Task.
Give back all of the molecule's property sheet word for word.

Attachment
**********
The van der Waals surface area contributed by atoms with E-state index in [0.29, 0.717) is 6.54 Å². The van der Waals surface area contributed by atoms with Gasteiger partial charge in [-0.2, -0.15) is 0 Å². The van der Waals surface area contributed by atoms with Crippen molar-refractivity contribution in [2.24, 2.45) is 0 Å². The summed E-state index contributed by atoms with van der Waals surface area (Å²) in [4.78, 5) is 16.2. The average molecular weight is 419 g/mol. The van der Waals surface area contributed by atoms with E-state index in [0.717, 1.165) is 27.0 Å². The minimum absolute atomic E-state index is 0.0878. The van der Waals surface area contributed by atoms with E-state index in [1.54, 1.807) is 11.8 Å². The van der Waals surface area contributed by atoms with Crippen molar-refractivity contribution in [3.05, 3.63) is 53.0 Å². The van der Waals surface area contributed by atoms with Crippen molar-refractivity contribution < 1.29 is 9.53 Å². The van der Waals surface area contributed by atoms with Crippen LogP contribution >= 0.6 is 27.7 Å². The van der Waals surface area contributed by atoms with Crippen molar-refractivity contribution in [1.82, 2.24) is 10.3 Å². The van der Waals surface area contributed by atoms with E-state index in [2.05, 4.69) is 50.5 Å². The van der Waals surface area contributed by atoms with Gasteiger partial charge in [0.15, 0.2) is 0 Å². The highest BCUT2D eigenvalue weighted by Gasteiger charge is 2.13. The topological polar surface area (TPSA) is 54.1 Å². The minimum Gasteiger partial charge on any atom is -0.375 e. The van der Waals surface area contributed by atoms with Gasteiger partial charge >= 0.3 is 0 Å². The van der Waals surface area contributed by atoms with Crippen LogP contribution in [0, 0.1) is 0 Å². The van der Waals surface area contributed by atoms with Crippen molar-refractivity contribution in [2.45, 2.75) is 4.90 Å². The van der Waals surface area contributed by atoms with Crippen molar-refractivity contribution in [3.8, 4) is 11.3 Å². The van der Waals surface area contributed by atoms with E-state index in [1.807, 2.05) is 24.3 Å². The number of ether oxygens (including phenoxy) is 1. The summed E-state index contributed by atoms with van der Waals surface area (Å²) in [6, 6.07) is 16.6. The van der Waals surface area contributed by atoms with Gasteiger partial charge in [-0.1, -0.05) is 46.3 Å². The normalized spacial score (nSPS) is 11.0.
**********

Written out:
The van der Waals surface area contributed by atoms with E-state index in [0.29, 0.717) is 6.54 Å². The van der Waals surface area contributed by atoms with Gasteiger partial charge in [-0.2, -0.15) is 0 Å². The van der Waals surface area contributed by atoms with Crippen molar-refractivity contribution in [2.24, 2.45) is 0 Å². The summed E-state index contributed by atoms with van der Waals surface area (Å²) in [4.78, 5) is 16.2. The average molecular weight is 419 g/mol. The van der Waals surface area contributed by atoms with E-state index in [0.717, 1.165) is 27.0 Å². The minimum absolute atomic E-state index is 0.0878. The van der Waals surface area contributed by atoms with E-state index in [1.54, 1.807) is 11.8 Å². The van der Waals surface area contributed by atoms with Crippen molar-refractivity contribution in [3.05, 3.63) is 53.0 Å². The van der Waals surface area contributed by atoms with Crippen molar-refractivity contribution < 1.29 is 9.53 Å². The van der Waals surface area contributed by atoms with Crippen LogP contribution >= 0.6 is 27.7 Å². The van der Waals surface area contributed by atoms with Crippen molar-refractivity contribution in [1.82, 2.24) is 10.3 Å². The van der Waals surface area contributed by atoms with E-state index in [2.05, 4.69) is 50.5 Å². The van der Waals surface area contributed by atoms with Gasteiger partial charge in [0.15, 0.2) is 0 Å². The highest BCUT2D eigenvalue weighted by Gasteiger charge is 2.13. The topological polar surface area (TPSA) is 54.1 Å². The minimum Gasteiger partial charge on any atom is -0.375 e. The van der Waals surface area contributed by atoms with Gasteiger partial charge >= 0.3 is 0 Å². The van der Waals surface area contributed by atoms with Crippen LogP contribution in [0, 0.1) is 0 Å². The van der Waals surface area contributed by atoms with Crippen molar-refractivity contribution in [2.45, 2.75) is 4.90 Å². The van der Waals surface area contributed by atoms with Crippen molar-refractivity contribution in [3.8, 4) is 11.3 Å². The van der Waals surface area contributed by atoms with E-state index in [1.807, 2.05) is 24.3 Å². The number of ether oxygens (including phenoxy) is 1. The summed E-state index contributed by atoms with van der Waals surface area (Å²) in [6, 6.07) is 16.6. The van der Waals surface area contributed by atoms with Gasteiger partial charge in [-0.1, -0.05) is 46.3 Å². The normalized spacial score (nSPS) is 11.0.